ERP Implementation Project Fundamentals

Authored by: Michael Gibby and Bill Anderson, CPA

Throughout an implementation project, the users of a new system are often eagerly anticipating the transformative ‘go-live’ day when their operational challenges will be resolved, as if by magic. However, following this milestone, the organization may still find itself faced with low user adoption and a support team dealing with complaints and pain points.

Ensuring that your team is taking the proper, holistic approach to implementation will not only reduce or eliminate go-live challenges, but also will ease change management and training, reduce costs and help avoid go-live date changes.

An implementation project is a carefully orchestrated series of activities, and organizations go astray when they MOVEIT incorrectly as follows:

  • Methodologies: Business processes are not documented, or those who did document the future processes did not really know how the work is done. A misleading process may actually be more harmful than a missing document!
  • Optimize: Instead of true transformation, Leadership, Subject Matter Experts (SME’s) and Users approach the implementation as a “lift and shift”, with all reports and processes handled and executed identically to the legacy technology.
  • Verify: Testing is a Check-the-Box activity. When the wrong users test; teams and modules don’t work together to accomplish end-to-end testing that achieves requirements; testers miss the forest for the trees; data and volume are not realistic; and 20% of the processes get 80% of the time.
  • Educate: End User Training and Change Management is overlooked, so only SME’s are experts at go-live and Users haven’t experienced the knowledge transfer necessary to perform business processes.
  • Intermediary: The Consultant is not the right person to communicate the positive message of organizational change between teams. This is exacerbated by teams that do not feel empowered, cultures that encourage placing blame on individuals, and where Users look to avoid implementation project responsibilities.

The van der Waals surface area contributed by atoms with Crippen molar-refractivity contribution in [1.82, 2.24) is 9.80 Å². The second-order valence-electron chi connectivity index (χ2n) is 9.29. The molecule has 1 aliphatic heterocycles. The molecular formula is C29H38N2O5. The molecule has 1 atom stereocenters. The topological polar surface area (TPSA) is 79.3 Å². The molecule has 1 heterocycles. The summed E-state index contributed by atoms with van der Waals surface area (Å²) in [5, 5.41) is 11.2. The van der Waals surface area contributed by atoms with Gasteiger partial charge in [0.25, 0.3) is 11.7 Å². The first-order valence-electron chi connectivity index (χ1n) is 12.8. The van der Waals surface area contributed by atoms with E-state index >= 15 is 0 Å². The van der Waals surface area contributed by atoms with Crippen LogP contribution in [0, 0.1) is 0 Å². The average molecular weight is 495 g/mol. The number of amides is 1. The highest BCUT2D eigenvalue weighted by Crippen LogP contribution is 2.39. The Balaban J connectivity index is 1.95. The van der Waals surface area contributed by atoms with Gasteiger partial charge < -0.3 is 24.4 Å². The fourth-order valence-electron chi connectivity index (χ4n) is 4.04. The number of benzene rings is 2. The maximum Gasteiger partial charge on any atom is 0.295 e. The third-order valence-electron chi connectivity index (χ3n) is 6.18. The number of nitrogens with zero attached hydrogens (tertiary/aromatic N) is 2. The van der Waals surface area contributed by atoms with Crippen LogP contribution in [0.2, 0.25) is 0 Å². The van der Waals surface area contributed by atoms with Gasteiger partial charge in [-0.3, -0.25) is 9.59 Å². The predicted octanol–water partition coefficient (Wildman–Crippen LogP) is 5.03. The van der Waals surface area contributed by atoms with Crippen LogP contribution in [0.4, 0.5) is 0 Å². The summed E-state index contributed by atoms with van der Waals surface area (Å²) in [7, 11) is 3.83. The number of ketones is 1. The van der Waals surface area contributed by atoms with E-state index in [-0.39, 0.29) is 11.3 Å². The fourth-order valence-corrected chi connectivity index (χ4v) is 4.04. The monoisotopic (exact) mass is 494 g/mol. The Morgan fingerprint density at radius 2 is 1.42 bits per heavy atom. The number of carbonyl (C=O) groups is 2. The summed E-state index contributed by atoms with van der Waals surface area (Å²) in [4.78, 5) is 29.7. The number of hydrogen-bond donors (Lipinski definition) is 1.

• Task-Focused: Reports and Data Conversion both require a hard look at not only what needs to migrate, but also whether the new system requires mapping or updates to present information required for Users to accomplish day-to-day tasks. If you ask for all of the data, you may end up with no actionable information.

Implementation challenges can all be addressed with proper project governance and leadership, starting from the very first Kickoff meeting. Every system implementer has some twist on an implementation project approach, but the general process and sequencing is:

  1. Kickoff, create alignment on SME’s responsibilities and project governance
  2. Process Mapping, Requirements Gathering
  3. Test cycles:
  • Conference Room Pilots (CRPs) with topics discussed in isolation, around a conference room table
  • System Integration Test (SIT), with topics connected to some extent, with integrations working, and possibly in real production environments with more end users involved
  • User Acceptance Test (UAT), with topics completely connected, all integrations and reports working
  1. End User Training may begin during SIT and proceed through cutover.
  2. Cutover and Go Live

From the very first meeting, avoid issues with transforming business processes by identifying the right SME’s to optimize processes during implementation and ensuring they have the proper project allocation. It would be better to delay the start of a project to hire backfill and train them on the day to day, than to muddle through with a distracted and overworked SME. Even at this stage, you need to explain the importance of testing cycles—if you don’t test it, then you cannot expect a function, task, report or integration to magically appear and work.

An example of this is a project which experienced two Go Live date changes when:

  • SME’s weren’t sure they had authority to sign off on requirements and process maps
  • Many SME’s attended some meetings, but not all; topics had to be re-hashed in additional scheduled calls before consensus could be reached
  • SME’s signed off on requirements and process maps, but overlooked critical tasks for business operations that were discovered in SIT or UAT

You can simplify process mapping by starting with standard requirements, like APQC, to guide you and avoid overlooking tasks. Also, ensure the team knows that just because you have documented the process for current state, does not mean that this will be the process implemented in Cloud applications.

Cloud projects start from the seeded functionalities, and then you compare the current state to the application. There will be many differences, which you need to divide into real gaps, and change control items. For example, your current state may involve using an email to send an approval request and waiting on the reply before taking a manual step. In your new ERP, the notification may be sent within the application and automatically acted upon after the approval action. This would be a change control item because the overall goal of the task is still met, just differently.